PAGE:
Mitochondrial protection against excessive superoxide production involves an elaborate antioxidant defense system, including that associated with manganese superoxide dismutase (MnSOD). Notably, MnSOD confined to mitochondria but not MnSOD genetically manipulated to be in the cytosol attenuates radiation induced cellular damage . There are at least three possible ways to enhance MnSOD activity in the mitochondria: i) increase expression of the enzyme;ii) stabilize the enzyme against inactivation and prolong its life-time;iii) utilize SOD mimetics that are targeted to mitochondria. Increased expression of MnSOD has been shown to be radioprotective and this can be attained by gene therapy [3, 4] or by thiol compounds (such as WR-1065-the active thiol form of amitostine or N-acetly-cysteine) [5-7]. We have demonstrated significant radiation protection in rodent lung, esophagus, oral cavity, and intestine [3, 8-10] as well as after total-body irradiation (TBI)  by overexpression of MnSOD transgene prior to or after irradiation. However, gene therapy approaches will be difficult to administer to mass number of victims during a nuclear and radiological attack or accident. Therefore, we here propose to employ stabilized inactivation-resistant MnSOD and mitochondria targeted SOD mimetics as novel optimized mechanism-based radiomitigation strategies.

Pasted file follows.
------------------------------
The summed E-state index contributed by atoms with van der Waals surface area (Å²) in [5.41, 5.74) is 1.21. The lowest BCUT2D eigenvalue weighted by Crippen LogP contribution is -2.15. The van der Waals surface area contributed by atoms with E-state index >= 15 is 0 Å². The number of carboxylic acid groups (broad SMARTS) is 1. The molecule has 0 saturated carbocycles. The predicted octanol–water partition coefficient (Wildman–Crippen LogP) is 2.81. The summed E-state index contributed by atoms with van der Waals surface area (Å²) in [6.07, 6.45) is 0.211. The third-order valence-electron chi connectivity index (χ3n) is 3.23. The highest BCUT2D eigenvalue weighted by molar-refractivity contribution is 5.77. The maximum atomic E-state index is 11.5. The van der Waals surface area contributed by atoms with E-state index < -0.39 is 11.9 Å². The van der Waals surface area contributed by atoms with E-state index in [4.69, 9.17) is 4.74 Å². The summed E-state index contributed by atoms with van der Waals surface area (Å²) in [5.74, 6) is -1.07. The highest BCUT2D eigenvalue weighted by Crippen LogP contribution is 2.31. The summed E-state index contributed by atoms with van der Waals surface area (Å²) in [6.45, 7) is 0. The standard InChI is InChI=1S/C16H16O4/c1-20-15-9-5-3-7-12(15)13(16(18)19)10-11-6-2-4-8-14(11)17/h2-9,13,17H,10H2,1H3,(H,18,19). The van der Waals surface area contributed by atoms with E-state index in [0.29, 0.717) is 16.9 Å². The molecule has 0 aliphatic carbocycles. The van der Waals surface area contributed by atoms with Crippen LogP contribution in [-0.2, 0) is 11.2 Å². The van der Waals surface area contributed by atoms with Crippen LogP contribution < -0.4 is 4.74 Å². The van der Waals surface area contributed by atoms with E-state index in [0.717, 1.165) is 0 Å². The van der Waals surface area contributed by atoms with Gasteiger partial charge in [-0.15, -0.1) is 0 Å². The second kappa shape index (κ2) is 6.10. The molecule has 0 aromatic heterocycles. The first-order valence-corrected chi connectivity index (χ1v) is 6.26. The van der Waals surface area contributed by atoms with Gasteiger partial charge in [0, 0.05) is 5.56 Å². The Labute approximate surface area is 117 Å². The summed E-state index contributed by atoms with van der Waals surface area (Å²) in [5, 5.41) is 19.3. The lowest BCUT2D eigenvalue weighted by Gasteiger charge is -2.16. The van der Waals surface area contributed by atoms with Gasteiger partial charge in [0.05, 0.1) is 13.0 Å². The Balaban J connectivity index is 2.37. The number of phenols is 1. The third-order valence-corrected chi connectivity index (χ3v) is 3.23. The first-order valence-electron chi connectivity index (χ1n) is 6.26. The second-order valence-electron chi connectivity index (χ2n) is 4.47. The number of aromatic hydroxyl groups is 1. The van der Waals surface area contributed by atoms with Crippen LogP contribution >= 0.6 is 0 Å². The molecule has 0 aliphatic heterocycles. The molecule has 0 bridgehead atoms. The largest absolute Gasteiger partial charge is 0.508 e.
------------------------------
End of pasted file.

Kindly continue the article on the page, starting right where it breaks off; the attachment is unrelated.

The goal of the project is the search for new effective radiomitigators - small molecules that can be administrated into the body after irradiation and prevent/attenuate the development of injury and clinical syndromes. This will be achieved by developing new types of molecules selectively targeted into one of cellular organelles - mitochondria to protect them against irradiation induced damage. Overall, six new types of these small molecules will be investigated and proposed for further development as radiomitigators.
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